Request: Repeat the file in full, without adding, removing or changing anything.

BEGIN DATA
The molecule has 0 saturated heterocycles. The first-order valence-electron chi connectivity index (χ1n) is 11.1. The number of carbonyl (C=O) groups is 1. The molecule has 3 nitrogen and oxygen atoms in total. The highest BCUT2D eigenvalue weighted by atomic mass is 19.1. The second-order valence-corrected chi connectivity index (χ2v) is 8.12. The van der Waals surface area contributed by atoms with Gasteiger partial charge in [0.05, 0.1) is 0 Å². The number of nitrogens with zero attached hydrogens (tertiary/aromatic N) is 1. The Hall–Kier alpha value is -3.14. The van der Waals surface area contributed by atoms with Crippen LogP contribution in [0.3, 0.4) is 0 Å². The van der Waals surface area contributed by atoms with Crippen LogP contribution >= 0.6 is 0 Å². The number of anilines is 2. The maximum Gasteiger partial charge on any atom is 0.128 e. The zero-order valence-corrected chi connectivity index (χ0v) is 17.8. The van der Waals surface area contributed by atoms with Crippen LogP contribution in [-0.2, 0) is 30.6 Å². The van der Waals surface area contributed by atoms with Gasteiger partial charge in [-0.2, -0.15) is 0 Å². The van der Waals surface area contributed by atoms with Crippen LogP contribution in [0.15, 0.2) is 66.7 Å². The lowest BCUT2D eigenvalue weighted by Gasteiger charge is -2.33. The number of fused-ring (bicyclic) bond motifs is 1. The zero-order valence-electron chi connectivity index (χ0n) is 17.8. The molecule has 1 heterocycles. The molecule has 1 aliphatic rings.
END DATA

The molecule has 0 saturated heterocycles. The first-order valence-electron chi connectivity index (χ1n) is 11.1. The number of carbonyl (C=O) groups is 1. The molecule has 3 nitrogen and oxygen atoms in total. The highest BCUT2D eigenvalue weighted by atomic mass is 19.1. The second-order valence-corrected chi connectivity index (χ2v) is 8.12. The van der Waals surface area contributed by atoms with Gasteiger partial charge in [0.05, 0.1) is 0 Å². The number of nitrogens with zero attached hydrogens (tertiary/aromatic N) is 1. The Hall–Kier alpha value is -3.14. The van der Waals surface area contributed by atoms with Crippen LogP contribution in [0.3, 0.4) is 0 Å². The van der Waals surface area contributed by atoms with Crippen LogP contribution >= 0.6 is 0 Å². The number of anilines is 2. The maximum Gasteiger partial charge on any atom is 0.128 e. The zero-order valence-corrected chi connectivity index (χ0v) is 17.8. The van der Waals surface area contributed by atoms with Crippen LogP contribution in [-0.2, 0) is 30.6 Å². The van der Waals surface area contributed by atoms with Gasteiger partial charge in [-0.2, -0.15) is 0 Å². The van der Waals surface area contributed by atoms with Crippen LogP contribution in [0.15, 0.2) is 66.7 Å². The lowest BCUT2D eigenvalue weighted by Gasteiger charge is -2.33. The number of fused-ring (bicyclic) bond motifs is 1. The zero-order valence-electron chi connectivity index (χ0n) is 17.8. The molecule has 1 heterocycles. The molecule has 1 aliphatic rings.